view counter

3) medical evidence established that she had lower back syndrome which was amenable to control with medication and avoidance of highly stressful situations and that there was "no evidence of any other significant physical or mental impairment" ... Tr. at 17 (emphasis added);


4) there was insufficient evidence of pain of such severity as to preclude performance in all work related activity;


5) she was unable to perform her former work;


6) she had the residual functional capacity, within described restrictions, for sedentary work. Reg. 404.1567(a);


7) she had done semi-skilled work in the past and had other work skills which would be transferable to other lighter sedentary jobs. Reg. 404.1568.


Applying the medical-vocational grids to Wallace, the ALJ concluded that 20 C.F.R. 404.1569 and Rule 201.15, Table No. 1 of Appendix 2, Subpart P directed that she be found "not disabled."



An ALJ's findings of fact are conclusive when supported by "substantial evidence."2 Richardson v. Perales, 402 U.S. 389, 91 S.Ct. 1420, 28 L.Ed.2d 842 (1971); Van Horn v. Schweiker, 717 F.2d 871, 873 (3d Cir.1983). Nevertheless, this Court has developed certain rules to scrutinize the evidentiary basis for administrative findings:


This oft-cited language [describing the standard of substantial evidence] is not, however, a talismanic or self-executing formula for adjudication; rather, our decisions make clear that determination of the existence vel non of substantial evidence is not merely a quantitative exercise. A single piece of evidence will not satisfy the substantiality test if the Secretary ignores, or fails to resolve, a conflict created by countervailing evidence. Nor is evidence substantial if it is overwhelmed by other evidence--particularly certain types of evidence (e.g., that offered by treating physicians)--or if it really constitutes not evidence but mere conclusion .... The search for substantial evidence is thus a qualitative exercise without which our review of social security disability cases ceases to be merely deferential and becomes instead a sham.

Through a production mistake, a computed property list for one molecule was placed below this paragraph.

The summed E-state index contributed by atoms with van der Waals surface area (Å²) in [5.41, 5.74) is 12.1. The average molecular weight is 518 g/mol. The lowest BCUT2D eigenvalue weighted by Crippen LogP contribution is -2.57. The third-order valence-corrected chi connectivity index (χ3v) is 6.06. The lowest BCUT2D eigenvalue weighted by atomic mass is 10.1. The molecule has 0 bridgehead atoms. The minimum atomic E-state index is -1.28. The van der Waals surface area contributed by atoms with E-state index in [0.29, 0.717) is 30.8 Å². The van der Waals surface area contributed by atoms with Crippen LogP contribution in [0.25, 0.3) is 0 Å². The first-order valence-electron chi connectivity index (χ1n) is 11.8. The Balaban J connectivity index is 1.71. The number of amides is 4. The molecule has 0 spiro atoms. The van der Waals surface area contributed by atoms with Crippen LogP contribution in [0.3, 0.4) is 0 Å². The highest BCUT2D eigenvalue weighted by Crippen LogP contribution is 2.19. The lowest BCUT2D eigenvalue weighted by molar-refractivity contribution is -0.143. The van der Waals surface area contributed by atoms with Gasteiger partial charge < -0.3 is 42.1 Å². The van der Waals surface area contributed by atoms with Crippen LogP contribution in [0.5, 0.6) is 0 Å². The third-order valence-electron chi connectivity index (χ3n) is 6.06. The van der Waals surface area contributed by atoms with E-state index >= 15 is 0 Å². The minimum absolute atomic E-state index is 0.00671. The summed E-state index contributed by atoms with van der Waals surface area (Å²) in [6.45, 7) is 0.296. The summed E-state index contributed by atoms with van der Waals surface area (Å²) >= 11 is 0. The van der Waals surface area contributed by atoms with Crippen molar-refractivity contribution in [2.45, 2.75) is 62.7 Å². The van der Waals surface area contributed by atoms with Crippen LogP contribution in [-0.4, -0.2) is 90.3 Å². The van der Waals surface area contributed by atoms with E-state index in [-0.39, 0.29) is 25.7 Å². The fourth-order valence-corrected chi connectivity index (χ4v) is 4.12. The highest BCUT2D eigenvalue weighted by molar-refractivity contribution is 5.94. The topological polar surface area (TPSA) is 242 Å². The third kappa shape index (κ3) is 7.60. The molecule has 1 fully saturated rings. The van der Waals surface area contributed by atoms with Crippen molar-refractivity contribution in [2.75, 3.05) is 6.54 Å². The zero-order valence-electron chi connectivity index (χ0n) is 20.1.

Kent v. Schweiker, 710 F.2d 110, 114 (3d Cir.1983) (citations omitted). Having analyzed the evidentiary foundation for the ALJ's conclusions regarding Wallace's non-exertional impairments, we conclude that the ALJ ran afoul of a number of these precepts.3 As we have previously explained, the process employed to determine whether Wallace is entitled to benefits involves shifting burdens of proof:


There is a two-pronged test for social security act disability: (1) determination of the extent of disability; and (2) determination whether that impairment results in inability to engage in substantial gainful activity. A claimant satisfies [his or her] initial burden of proof by showing that [he or she] is unable to return to [his or her] customary occupation. E.g., Stark v. Weinberger, 497 F.2d 1092 (7th Cir.1974); Baker v. Gardner, 362 F.2d 864 (3d Cir.1966). Once [the claimant] has made such a demonstration, the burden of proof shifts to the Secretary to show that the claimant given [his or her] age, education and work experience, has the capacity to perform specific jobs that exist in the national economy. E.g., Lewis v. Weinberger, 541 F.2d 417 (4th Cir.1976); Hernandez v. Weinberger, 493 F.2d 1120 (1st Cir.1974).


Rossi v. Califano, 602 F.2d 55, 57 (3d Cir.1979).


Since the ALJ found that Wallace was unable to return to her former job, the initial hurdle is satisfied. The burden then fell upon the Secretary to show that Wallace, given her overall condition, nevertheless retained sufficient capacity to perform specific jobs existing in the national economy. Kent v. Schweiker, supra, 710 F.2d at 114.


Because we believe that the ALJ erred in assessing and analyzing Wallace's non-exertional impairment in connection with her residual functional capacity, we cannot say that the Secretary has met this burden.



As we have noted, the ALJ concluded that the medical evidence established that Wallace's physical impairment was not disabling since she retained the capacity for sedentary work and because no evidence indicated any other significant physical or mental impairment. While the ALJ's evaluation of the evidence of Wallace's physical impairment may be entitled to deference, the unrefuted medical evidence of mental impairment reveals either the wholesale rejection of this evidence or a mischaracterization of its probative value by the ALJ.